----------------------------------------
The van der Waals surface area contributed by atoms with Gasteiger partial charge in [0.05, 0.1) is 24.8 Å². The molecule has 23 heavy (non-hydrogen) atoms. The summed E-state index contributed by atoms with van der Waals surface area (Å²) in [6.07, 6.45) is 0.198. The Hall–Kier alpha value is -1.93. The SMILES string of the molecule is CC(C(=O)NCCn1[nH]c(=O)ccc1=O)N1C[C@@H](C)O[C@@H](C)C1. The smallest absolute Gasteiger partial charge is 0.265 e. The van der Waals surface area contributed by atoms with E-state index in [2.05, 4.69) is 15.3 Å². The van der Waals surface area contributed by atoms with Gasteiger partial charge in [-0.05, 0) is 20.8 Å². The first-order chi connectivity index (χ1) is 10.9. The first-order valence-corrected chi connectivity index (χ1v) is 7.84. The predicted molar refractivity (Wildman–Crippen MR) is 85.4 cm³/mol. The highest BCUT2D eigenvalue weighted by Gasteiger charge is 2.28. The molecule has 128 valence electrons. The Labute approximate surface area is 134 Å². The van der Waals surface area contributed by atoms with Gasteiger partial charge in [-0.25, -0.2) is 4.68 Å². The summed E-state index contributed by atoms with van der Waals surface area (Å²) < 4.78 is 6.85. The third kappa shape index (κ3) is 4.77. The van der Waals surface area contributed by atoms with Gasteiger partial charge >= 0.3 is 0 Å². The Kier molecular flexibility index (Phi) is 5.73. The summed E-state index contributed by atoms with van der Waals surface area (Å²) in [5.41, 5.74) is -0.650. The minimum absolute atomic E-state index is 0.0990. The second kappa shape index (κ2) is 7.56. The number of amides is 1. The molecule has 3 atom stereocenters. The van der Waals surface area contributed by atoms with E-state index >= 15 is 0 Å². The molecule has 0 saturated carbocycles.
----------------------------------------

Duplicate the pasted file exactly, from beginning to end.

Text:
The van der Waals surface area contributed by atoms with Gasteiger partial charge in [0.05, 0.1) is 24.8 Å². The molecule has 23 heavy (non-hydrogen) atoms. The summed E-state index contributed by atoms with van der Waals surface area (Å²) in [6.07, 6.45) is 0.198. The Hall–Kier alpha value is -1.93. The SMILES string of the molecule is CC(C(=O)NCCn1[nH]c(=O)ccc1=O)N1C[C@@H](C)O[C@@H](C)C1. The smallest absolute Gasteiger partial charge is 0.265 e. The van der Waals surface area contributed by atoms with E-state index in [2.05, 4.69) is 15.3 Å². The van der Waals surface area contributed by atoms with Gasteiger partial charge in [-0.05, 0) is 20.8 Å². The first-order chi connectivity index (χ1) is 10.9. The first-order valence-corrected chi connectivity index (χ1v) is 7.84. The predicted molar refractivity (Wildman–Crippen MR) is 85.4 cm³/mol. The highest BCUT2D eigenvalue weighted by Gasteiger charge is 2.28. The molecule has 128 valence electrons. The Labute approximate surface area is 134 Å². The van der Waals surface area contributed by atoms with Gasteiger partial charge in [-0.25, -0.2) is 4.68 Å². The summed E-state index contributed by atoms with van der Waals surface area (Å²) < 4.78 is 6.85. The third kappa shape index (κ3) is 4.77. The van der Waals surface area contributed by atoms with Gasteiger partial charge >= 0.3 is 0 Å². The Kier molecular flexibility index (Phi) is 5.73. The summed E-state index contributed by atoms with van der Waals surface area (Å²) in [5.41, 5.74) is -0.650. The minimum absolute atomic E-state index is 0.0990. The second kappa shape index (κ2) is 7.56. The number of amides is 1. The molecule has 3 atom stereocenters. The van der Waals surface area contributed by atoms with E-state index >= 15 is 0 Å². The molecule has 0 saturated carbocycles.